Croton Distributing Reservoir

Coordinates: 40°45′12″N 73°58′57″W / 40.75333°N 73.98250°W / 40.75333; -73.98250
From Wikipedia, the free encyclopedia
Granite walls surrounded the above-ground reservoir

The Croton Distributing Reservoir, also known as the Murray Hill Reservoir, was an above-ground reservoir at 42nd Street and Fifth Avenue in the New York City borough of Manhattan. Covering 4-acre (16,000 m2) and holding 20 million US gallons (76,000 m3),[1] it supplied the city with drinking water during the 19th century. Its massive 50-foot-high (15 m) granite walls, which presented a vaguely Egyptian-style facade, were 25 feet (7.6 m) thick.[2] Atop the walls was a public promenade offering panoramic views; Edgar Allan Poe enjoyed walking there.[3][4]


The Croton Aqueduct was New York City's foremost water source when it was established. Construction began in May 1837, and filling began July 4, 1842, amidst great fanfare.[5] Prior to the aqueduct's construction, water had been obtained from cisterns, wells and barrels from rain. The aqueduct and reservoir obtained their names from the water's source, a series of mostly underground conduits that brought water from the Croton River in northern Westchester County to New York City's spigots.[6]


A remnant of the reservoir can be seen today in the foundation of the South Court of the New York Public Library Main Branch.[7]
Vestiges of the Croton Distributing Reservoir embedded in the foundation of the New York Public Library Main Branch

The reservoir was torn down in the 1890s. Today, the Main Branch of the New York Public Library, located in the eastern portion of Bryant Park, stands at that location. Some of the reservoir's original foundation can still be found in the South Court at the Main Branch. Today water is primarily supplied to New York City via its three city water tunnels. The decommissioned Central Park Reservoir still remains, but has not operated as part of the Croton Aqueduct system since 1993.[8]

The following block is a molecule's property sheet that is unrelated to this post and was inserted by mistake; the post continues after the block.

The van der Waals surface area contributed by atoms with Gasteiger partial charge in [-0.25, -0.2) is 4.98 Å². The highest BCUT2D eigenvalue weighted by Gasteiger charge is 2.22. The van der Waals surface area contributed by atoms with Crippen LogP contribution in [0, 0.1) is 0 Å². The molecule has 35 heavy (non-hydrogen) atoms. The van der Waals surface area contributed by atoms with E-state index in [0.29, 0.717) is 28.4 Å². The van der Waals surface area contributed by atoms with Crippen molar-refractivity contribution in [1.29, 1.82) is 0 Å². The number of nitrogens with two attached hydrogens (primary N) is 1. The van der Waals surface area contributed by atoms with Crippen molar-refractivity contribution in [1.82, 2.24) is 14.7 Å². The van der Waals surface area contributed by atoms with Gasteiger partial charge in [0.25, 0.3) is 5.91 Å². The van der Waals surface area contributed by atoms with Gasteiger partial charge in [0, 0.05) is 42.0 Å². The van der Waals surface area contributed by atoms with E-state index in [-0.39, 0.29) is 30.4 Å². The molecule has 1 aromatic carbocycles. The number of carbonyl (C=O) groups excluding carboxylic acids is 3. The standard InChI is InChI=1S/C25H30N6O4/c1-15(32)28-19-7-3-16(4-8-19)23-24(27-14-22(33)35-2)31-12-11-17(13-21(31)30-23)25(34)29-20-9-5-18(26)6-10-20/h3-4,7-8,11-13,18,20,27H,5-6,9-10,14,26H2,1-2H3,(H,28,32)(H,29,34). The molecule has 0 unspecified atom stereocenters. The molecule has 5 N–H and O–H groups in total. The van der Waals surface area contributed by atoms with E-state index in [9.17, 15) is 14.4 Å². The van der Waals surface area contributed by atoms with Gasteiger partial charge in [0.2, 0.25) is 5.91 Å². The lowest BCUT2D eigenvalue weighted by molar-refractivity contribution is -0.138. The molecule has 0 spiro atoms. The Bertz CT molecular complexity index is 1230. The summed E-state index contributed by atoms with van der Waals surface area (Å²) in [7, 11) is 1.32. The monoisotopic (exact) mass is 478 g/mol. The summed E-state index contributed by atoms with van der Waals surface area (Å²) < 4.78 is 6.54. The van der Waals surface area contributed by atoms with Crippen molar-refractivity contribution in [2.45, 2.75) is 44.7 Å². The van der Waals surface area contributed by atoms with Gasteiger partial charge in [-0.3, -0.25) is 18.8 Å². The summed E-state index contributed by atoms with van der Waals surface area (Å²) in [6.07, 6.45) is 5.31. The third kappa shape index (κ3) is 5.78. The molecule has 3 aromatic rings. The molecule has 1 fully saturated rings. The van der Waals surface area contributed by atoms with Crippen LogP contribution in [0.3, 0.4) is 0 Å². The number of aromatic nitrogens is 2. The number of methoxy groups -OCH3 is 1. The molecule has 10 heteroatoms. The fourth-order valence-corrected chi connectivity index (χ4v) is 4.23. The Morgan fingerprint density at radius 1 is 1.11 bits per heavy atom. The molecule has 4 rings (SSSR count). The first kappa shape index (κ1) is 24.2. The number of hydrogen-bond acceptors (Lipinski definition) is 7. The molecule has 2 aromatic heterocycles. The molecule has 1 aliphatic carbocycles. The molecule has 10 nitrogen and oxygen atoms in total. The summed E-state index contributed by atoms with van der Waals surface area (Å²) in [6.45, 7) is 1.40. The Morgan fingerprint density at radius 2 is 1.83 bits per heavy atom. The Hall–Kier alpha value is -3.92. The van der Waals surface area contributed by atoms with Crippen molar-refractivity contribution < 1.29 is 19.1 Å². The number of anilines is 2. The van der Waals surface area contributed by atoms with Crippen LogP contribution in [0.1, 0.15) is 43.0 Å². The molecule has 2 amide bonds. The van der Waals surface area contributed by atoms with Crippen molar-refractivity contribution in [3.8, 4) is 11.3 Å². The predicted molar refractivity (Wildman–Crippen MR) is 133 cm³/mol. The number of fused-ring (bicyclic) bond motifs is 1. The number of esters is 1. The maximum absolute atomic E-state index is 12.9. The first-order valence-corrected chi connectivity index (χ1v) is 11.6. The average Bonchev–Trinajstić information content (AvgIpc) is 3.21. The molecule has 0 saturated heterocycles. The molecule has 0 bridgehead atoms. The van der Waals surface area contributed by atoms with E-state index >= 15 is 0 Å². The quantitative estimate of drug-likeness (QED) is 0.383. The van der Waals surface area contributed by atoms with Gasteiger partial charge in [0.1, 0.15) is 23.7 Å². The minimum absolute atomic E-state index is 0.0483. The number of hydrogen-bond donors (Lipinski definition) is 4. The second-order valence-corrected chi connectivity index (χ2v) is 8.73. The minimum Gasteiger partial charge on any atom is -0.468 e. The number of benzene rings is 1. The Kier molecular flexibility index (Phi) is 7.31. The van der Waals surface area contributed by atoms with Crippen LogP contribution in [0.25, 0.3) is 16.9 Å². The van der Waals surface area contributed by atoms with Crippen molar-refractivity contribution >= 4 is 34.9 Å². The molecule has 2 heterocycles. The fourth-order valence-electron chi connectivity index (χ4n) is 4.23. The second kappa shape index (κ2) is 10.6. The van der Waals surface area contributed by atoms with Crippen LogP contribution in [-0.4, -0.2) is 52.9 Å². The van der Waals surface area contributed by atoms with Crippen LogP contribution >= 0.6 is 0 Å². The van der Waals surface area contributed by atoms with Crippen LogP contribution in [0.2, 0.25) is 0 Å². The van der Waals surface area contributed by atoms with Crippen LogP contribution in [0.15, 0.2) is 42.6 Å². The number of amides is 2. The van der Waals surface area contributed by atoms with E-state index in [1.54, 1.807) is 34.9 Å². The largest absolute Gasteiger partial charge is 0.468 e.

Subway commuters can see historical photographs showing the former reservoir. The display is located on the wall in the underground passageway that connects the Fifth Avenue station on the New York City Subway's IRT Flushing Line (7 and <7>​ trains) and the 42nd Street–Bryant Park station on the IND Sixth Avenue Line (B, ​D, ​F, <F>, and ​M trains).[9] A few years before the reservoir was torn down, there were two tablets affixed to the Reservoir.[10] The inscription was:

HISTORICAL AND DESCRIPTIVE ACCOUNT OF THE CROTON AQUEDUCT – The Law authorizing the construction of the work, passed May 2nd, 1834. Stephen Allen, William W. Fox, Saul Alley, Charles Dusenberry and Benjamin M. Brown were appointed Commissioners. During the year 1834, two surveys were made—one by DAVID B. DOUGLASS and the other by JOHN MARTINEAU. In April, 1835, a majority of the Electors of the City voted in favour of constructing the Aqueduct. On the 7th May following, the _Common Council_ "instructed the Commissioners to proceed with the work." David B. Douglass was employed as Chief Engineer until October, 1836; when he was succeeded by John B. Jervis. In March, 1837, Benjamin M. Brown resigned, and was succeeded by Thomas T. Woodruff. In March, 1840, the before mentioned Commissioners were succeeded by Samuel Stevens, John D. Ward, Zevedee Ring, Benjamin Birdsall and Samuel R. Childs. The work was commenced in May, 1837. On the 22nd June, 1842, the Aqueduct was so far completed that it received the Water from the Croton River Lake; on the 27th the Water entered the Receiving Reservoir and was admitted into this Reservoir on the succeeding 4th of July. The DAM at the Croton River is 40 feet high, and the overfall 251 feet in length. The CROTON RIVER LAKE is five miles long, and covers an area of 400 acres. The AQUEDUCT, from the DAM to this Reservoir, is 40½ miles long, and will deliver in twenty-four hours 60,000,000 imperial gallons. The capacity of the Receiving Reservoir is 150,000,000 gallons, and of this reservoir 20,000,000. The cost, to and including this Reservoir, nearly $9,000,000.

The second tablet stated:










  1. ^ "Croton Water Supply System". ASCE Metropolitan Section. Retrieved 2016-11-12.
  2. ^ "History: Reservoir Square". Bryant Park Corporation. Retrieved 2015-10-11.
  3. ^ "New York Public Library at 42nd Street and Adjacent Bryant Park". Archived from the original on 2017-05-24. Retrieved 2010-03-13.
  4. ^ "New York Public Library". New York Architecture Images. Retrieved 2010-03-13.
  5. ^ "What a Day to Toast New York Drinking Water!". The New York Times. July 4, 1995. Retrieved 2010-03-13.
  6. ^ Kadinsky, Sergey (2016). Hidden Waters of New York City: A History and Guide to 101 Forgotten Lakes, Ponds, Creeks, and Streams in the Five Boroughs. New York, NY: Countryman Press. pp. 22–26. ISBN 978-1-58157-566-8.
  7. ^ "Croton Aqueduct Remnants". Forgotten NY. 2 January 2002. Retrieved 10 June 2014.
  8. ^ Fisher, Ian (October 28, 1993). "Central Park Reservoir to Stay as Is; New York Is to Leave It Undeveloped, Home to Waterfowl". The New York Times. Retrieved 2010-03-13.
  9. ^ "There's No Stoppin' the Croton from Hoppin'". Forgotten NY. 2 January 2002. Retrieved 2019-09-11.
  10. ^ Handbook of the New York Public Library. 1916. Retrieved 2010-03-13.

External links[edit]

40°45′12″N 73°58′57″W / 40.75333°N 73.98250°W / 40.75333; -73.98250